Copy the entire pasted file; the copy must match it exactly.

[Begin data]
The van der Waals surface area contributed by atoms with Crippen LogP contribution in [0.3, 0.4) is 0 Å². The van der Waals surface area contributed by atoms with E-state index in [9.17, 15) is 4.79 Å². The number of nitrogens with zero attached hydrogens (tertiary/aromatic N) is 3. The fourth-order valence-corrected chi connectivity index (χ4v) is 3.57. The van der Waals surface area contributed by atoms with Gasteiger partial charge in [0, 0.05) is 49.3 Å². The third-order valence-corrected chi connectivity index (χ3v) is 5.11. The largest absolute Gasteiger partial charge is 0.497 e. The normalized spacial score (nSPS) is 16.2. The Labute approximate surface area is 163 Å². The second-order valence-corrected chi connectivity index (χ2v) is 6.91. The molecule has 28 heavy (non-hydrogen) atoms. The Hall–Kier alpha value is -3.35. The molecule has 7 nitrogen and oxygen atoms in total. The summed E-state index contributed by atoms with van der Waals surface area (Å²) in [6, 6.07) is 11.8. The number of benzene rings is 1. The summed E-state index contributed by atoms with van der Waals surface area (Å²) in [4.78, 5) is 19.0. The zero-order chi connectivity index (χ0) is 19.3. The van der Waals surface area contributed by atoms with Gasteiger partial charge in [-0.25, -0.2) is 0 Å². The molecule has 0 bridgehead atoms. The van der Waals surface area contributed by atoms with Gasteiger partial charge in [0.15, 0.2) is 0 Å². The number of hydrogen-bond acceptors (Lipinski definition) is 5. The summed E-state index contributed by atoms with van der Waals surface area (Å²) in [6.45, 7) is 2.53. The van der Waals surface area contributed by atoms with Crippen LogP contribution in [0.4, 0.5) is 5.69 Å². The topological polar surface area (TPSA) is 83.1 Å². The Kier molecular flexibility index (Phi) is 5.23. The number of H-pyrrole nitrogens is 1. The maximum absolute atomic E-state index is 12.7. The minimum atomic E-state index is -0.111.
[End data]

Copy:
The van der Waals surface area contributed by atoms with Crippen LogP contribution in [0.3, 0.4) is 0 Å². The van der Waals surface area contributed by atoms with E-state index in [9.17, 15) is 4.79 Å². The number of nitrogens with zero attached hydrogens (tertiary/aromatic N) is 3. The fourth-order valence-corrected chi connectivity index (χ4v) is 3.57. The van der Waals surface area contributed by atoms with Gasteiger partial charge in [0, 0.05) is 49.3 Å². The third-order valence-corrected chi connectivity index (χ3v) is 5.11. The largest absolute Gasteiger partial charge is 0.497 e. The normalized spacial score (nSPS) is 16.2. The Labute approximate surface area is 163 Å². The second-order valence-corrected chi connectivity index (χ2v) is 6.91. The molecule has 28 heavy (non-hydrogen) atoms. The Hall–Kier alpha value is -3.35. The molecule has 7 nitrogen and oxygen atoms in total. The summed E-state index contributed by atoms with van der Waals surface area (Å²) in [6, 6.07) is 11.8. The number of benzene rings is 1. The summed E-state index contributed by atoms with van der Waals surface area (Å²) in [4.78, 5) is 19.0. The zero-order chi connectivity index (χ0) is 19.3. The van der Waals surface area contributed by atoms with Gasteiger partial charge in [-0.25, -0.2) is 0 Å². The molecule has 0 bridgehead atoms. The van der Waals surface area contributed by atoms with Gasteiger partial charge in [0.15, 0.2) is 0 Å². The number of hydrogen-bond acceptors (Lipinski definition) is 5. The summed E-state index contributed by atoms with van der Waals surface area (Å²) in [6.45, 7) is 2.53. The van der Waals surface area contributed by atoms with Crippen LogP contribution in [0.4, 0.5) is 5.69 Å². The topological polar surface area (TPSA) is 83.1 Å². The Kier molecular flexibility index (Phi) is 5.23. The number of H-pyrrole nitrogens is 1. The maximum absolute atomic E-state index is 12.7. The minimum atomic E-state index is -0.111.